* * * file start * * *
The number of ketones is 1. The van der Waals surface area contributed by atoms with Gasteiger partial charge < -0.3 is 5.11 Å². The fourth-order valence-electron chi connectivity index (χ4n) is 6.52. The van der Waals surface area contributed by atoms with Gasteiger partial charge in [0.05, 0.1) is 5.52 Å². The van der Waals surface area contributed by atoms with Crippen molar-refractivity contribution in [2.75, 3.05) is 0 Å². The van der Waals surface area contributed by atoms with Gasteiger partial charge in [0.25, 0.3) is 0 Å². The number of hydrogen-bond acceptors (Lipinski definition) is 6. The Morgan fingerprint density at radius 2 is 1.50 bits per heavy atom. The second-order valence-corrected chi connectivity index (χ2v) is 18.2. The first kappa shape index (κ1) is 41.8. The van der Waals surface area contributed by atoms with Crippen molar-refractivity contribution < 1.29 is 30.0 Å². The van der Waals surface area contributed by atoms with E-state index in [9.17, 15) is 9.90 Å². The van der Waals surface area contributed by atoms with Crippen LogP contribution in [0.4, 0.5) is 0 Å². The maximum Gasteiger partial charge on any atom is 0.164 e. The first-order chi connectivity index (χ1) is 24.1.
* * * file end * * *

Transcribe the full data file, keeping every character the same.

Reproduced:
The number of ketones is 1. The van der Waals surface area contributed by atoms with Gasteiger partial charge < -0.3 is 5.11 Å². The fourth-order valence-electron chi connectivity index (χ4n) is 6.52. The van der Waals surface area contributed by atoms with Gasteiger partial charge in [0.05, 0.1) is 5.52 Å². The van der Waals surface area contributed by atoms with Crippen molar-refractivity contribution in [2.75, 3.05) is 0 Å². The van der Waals surface area contributed by atoms with Gasteiger partial charge in [0.25, 0.3) is 0 Å². The number of hydrogen-bond acceptors (Lipinski definition) is 6. The Morgan fingerprint density at radius 2 is 1.50 bits per heavy atom. The second-order valence-corrected chi connectivity index (χ2v) is 18.2. The first kappa shape index (κ1) is 41.8. The van der Waals surface area contributed by atoms with Crippen molar-refractivity contribution < 1.29 is 30.0 Å². The van der Waals surface area contributed by atoms with E-state index in [9.17, 15) is 9.90 Å². The van der Waals surface area contributed by atoms with Crippen LogP contribution in [0.4, 0.5) is 0 Å². The maximum Gasteiger partial charge on any atom is 0.164 e. The first-order chi connectivity index (χ1) is 24.1.